I had a roll of Fujifilm Velvia 100 with an expiry date of 2012 sitting in my fridge for quite a while and thinking that the film (and me for that matter) was not getting any younger, I decided to load it in my trusty Nikon F4 for some positive film fun times!
This was not the first time I have shot using Velvia 100 film. I had done so a few times in the past (mostly with a Nikon F5 or N80), but due to the complexity involved in finding a lab to process E6 film and the cost of the film itself, I tended to favour using Kodak Ektar 100 for my normal landscape photography requirements. Using Velvia was something I always considered a special treat and certainly not a film I would use for daily photos.
But I decided that a trip to the High Coast in Sweden and then to Åland after (a group of Islands between Finland and Sweden which is an autonomous region of Finland) provided suitable occasions to load in the Velvia 100 in the F4, with shots being taken using either my Nikkor AI 28mm f/2.8 or Nikkor AI 50mm f/2 lens.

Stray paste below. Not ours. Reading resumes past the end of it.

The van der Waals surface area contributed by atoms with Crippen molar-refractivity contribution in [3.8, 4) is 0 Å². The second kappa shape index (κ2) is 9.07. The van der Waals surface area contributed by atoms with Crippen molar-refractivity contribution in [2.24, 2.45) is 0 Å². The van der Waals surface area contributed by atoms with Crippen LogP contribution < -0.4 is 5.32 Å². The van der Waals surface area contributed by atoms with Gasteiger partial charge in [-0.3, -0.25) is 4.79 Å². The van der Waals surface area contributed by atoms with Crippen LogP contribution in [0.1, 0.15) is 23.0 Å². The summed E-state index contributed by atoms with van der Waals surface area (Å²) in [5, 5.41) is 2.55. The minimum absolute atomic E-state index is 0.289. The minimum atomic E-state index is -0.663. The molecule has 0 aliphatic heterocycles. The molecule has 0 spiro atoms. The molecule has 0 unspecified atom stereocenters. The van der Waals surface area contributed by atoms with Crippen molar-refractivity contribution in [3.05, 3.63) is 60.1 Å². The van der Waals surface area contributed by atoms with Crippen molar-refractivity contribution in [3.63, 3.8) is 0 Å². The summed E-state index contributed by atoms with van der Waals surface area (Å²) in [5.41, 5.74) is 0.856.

Once the film was finished, I was able to get it processed during a family visit to the UK using my favourite labs for E6 film processing, Peak Imaging in Sheffield, England. As with any slide film, it is always a pleasure to hold up your newly processed film and with your eye see the colours in every frame in their full glory. This time around was no exception, I was impressed by how well the colours of the film held up given the film was expired and as always, I was blown away by the blue and greens of the Velvia film.
Once I had my slides back, I scanned them using my Epson V370 scanner, with a couple of tweaks with Luminar (namely reducing the red channel slightly to account for reds being overblown by the scanning and of course dust removal).
I would say that the combination of Velvia 100 film when used on a camera like the F4, can certainly give digital cameras a run for their money in the image quality stakes.
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